Danish politician worried about situation of Christians in Israel
Danish politicians worry about violence against Christians in Israel. An Armenian priest in Jerusalem has been spat on more than 90 times this year. Thirty graves in a Christian cemetery on Mount Zion have been desecrated. A priest in the Garden of Gethsemane was interrupted during a worship service by two Israeli settlers. And these are only some of the incidents of hatred against Christians in Israel.
The number of incidents has increased this year. Christians are regularly being harassed by orthodox Jews, sometimes even on a daily basis, Kristeligt Dagblad writes.
The Palestinian Authority criticises Israel for the situation and has called the international community to action. Via its representatives in Denmark, the Palestinians have sent a letter to the Norwegian Parliament's Church Committee and the Foreign Affairs Committee to point out the lack of action on the Israeli side to protect Christians in the country. They urge the international community to condemn the attacks and help maintain Christians' presence in Jerusalem and the West Bank, Kristeligt Dagblad cites the letter.
The Danish Venstre, a central-right political party, is also concerned. Spokesperson for foreign affairs Michael Aastrup calls the development "alarmingly negative." He points out that it is very possible that "extreme forces are behind the attacks." At the same time, he emphasises that he expects Israel to take the incidents seriously and "ensure the safety of both the Christian population and Christian places." The Venstre spokesperson says to have a meeting with the Israeli ambassador about other issues but that he will use the opportunity to raise the problem.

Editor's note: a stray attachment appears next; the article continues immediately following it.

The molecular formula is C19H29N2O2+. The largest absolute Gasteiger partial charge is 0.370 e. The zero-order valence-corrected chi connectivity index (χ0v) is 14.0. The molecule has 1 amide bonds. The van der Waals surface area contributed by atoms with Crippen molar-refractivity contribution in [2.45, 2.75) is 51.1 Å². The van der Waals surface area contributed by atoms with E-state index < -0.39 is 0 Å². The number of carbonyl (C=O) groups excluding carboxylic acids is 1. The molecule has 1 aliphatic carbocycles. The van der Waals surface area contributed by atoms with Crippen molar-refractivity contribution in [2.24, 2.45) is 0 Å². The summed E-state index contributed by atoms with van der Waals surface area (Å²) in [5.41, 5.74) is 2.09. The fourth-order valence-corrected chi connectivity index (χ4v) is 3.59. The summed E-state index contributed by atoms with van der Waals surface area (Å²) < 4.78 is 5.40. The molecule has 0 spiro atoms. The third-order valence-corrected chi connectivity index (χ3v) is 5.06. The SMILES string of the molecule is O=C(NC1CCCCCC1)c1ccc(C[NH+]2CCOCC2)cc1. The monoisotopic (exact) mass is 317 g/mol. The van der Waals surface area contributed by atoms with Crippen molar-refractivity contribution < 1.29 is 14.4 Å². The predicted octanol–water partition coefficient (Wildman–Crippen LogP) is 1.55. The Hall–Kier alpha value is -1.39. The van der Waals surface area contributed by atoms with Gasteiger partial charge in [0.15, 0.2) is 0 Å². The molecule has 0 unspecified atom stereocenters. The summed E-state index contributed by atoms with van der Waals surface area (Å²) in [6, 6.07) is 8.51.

In addition, the social liberal Radikale Venstre party has spoken out on the issue. Foreign affairs spokesman Christian Friis Bach believes that Denmark should take a critical stance. "Any oppression of religious minorities and religious communities is worrying. We must, therefore, be critical of Israel's policy in the occupied territories and raise expectations that religious minorities will be protected." On the other hand, Friis Bach also believes that the Palestinians should put their own house in order. "The pressure on the Christian minorities comes both from the Jewish settlers, but also from Muslim groups in Palestine."
Most of the incidents, which range from riots in the street to violent assaults, occur in Jerusalem, according to the Palestinian letter. In the city, there is a Christian community with approximately 13,000 members. Already around Easter, the church leaders of the city published a statement in which they emphasised the growing problems of the Christian community.
At the same time, the Roman Catholic Patriarch of Jerusalem, Pierbattista Pizzaballa, does not see hate crimes as persecution, such as in countries like Nigeria, Syria or Iraq. "We are experiencing problems. But it is not persecution. Christians here can practice their faith freely, so we are not persecuted."
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